Tuesday, October 7, 2008
Perhaps you have been told, as I have, to count your blessings. It is intended to move us to give thanks. There are times when such words have no appeal to me. In my head I know that I should be thankful. But in my heart is only heaviness. The power to appreciate and be grateful is a gift from God. Thankfulness is not put on. Rather it wells up in us. "Give us thankful hearts," is a good and realistic prayer, not only at this time of Harvest, but all through the year.
We have been challenged this year at St. Francis to "count our blessings" in a tangible way. Every time we have something to thank God for, we put our spare change in a little jar that we have been given. The jar is to be brought back to the church on Sunday. I have enjoyed the challenge. It has helped me to realize just how blessed we are to be living in Canada. The stock market may be fluctuating wildly, but we have plenty to eat and a roof over our heads. As we come to a Federal election, it is wonderful to reflect on the freedom we enjoy in this wonderful country of ours.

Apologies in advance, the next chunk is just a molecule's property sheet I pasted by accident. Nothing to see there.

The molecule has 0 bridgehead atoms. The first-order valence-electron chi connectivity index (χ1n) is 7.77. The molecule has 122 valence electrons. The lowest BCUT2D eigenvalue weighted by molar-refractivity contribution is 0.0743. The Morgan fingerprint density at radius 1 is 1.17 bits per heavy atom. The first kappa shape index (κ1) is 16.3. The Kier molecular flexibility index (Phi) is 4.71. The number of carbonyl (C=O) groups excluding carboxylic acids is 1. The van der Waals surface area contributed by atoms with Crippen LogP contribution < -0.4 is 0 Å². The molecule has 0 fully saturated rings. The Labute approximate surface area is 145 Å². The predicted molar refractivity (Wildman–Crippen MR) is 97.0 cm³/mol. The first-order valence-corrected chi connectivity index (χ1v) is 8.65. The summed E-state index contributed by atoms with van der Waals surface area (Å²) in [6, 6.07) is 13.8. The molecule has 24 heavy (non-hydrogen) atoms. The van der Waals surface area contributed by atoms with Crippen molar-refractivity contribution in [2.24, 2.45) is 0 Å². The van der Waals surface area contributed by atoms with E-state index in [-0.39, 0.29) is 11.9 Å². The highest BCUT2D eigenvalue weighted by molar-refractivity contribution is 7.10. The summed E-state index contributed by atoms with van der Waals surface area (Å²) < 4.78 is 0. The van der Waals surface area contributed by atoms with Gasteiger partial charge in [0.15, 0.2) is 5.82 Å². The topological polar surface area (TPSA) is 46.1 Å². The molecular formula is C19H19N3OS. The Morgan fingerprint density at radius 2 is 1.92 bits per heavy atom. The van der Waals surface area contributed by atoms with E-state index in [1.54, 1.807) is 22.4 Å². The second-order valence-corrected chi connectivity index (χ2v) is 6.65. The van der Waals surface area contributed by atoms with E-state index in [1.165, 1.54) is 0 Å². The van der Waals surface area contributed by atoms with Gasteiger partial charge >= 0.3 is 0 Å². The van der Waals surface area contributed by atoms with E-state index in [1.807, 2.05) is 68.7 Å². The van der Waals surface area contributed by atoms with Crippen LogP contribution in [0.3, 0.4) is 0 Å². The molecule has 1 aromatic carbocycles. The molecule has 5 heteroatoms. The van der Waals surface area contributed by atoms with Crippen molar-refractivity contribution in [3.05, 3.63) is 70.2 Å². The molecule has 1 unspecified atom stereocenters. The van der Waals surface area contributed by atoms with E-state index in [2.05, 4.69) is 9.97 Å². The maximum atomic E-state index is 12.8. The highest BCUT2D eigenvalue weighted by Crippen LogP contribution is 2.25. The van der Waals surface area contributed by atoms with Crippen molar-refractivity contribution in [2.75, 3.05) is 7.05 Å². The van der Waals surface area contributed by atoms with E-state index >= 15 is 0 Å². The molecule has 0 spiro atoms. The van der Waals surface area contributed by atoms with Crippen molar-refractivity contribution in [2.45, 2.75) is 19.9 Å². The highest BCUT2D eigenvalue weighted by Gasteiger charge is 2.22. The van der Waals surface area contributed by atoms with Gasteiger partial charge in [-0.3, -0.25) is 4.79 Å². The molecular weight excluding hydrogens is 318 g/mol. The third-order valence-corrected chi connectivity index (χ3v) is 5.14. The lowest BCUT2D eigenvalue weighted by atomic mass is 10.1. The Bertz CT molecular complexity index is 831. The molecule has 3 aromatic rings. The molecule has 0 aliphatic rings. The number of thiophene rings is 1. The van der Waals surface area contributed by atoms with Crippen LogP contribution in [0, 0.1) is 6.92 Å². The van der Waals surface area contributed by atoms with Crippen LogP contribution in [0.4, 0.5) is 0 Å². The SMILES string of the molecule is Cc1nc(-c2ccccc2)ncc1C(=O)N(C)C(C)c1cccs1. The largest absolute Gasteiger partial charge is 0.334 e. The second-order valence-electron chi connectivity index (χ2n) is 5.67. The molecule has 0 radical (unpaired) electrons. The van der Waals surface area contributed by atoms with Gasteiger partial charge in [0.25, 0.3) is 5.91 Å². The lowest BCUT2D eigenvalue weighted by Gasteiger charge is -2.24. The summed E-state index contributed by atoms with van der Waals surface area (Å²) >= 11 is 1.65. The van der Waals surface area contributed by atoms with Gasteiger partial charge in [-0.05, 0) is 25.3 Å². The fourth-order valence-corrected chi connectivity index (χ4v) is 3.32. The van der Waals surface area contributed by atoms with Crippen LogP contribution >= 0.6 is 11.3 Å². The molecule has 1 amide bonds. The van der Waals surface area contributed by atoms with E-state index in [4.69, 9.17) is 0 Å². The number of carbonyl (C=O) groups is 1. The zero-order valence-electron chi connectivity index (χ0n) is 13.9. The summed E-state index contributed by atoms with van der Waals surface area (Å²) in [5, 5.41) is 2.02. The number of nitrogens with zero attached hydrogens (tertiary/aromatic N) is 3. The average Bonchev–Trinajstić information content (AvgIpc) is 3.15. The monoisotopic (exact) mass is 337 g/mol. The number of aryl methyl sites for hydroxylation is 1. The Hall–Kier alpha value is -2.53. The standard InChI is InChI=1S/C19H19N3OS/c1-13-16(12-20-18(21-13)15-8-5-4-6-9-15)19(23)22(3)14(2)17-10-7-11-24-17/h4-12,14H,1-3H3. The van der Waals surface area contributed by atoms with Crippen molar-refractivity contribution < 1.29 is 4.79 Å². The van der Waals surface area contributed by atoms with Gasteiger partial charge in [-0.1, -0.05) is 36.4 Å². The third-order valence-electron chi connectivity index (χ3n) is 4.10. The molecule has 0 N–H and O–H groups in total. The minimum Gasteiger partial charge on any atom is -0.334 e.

Have a blessed Thanksgiving.
Saturday, October 4, 2008
Readings: Job 9:1-16; Psalm 148:7-14; Galatians 6:14-18; Matthew 11:25-30
The Prayer of St. Francis
Lord, make us instruments of your peace. Where there is hatred, let us sow love; where there is injury, pardon; where there is discord, union; where there is doubt, faith; where there is despair, hope; where there is darkness, light; where there is sadness, joy.
Grant that we may not so much seek to be consoled as to console; to be understood as to understand; to be loved as to love.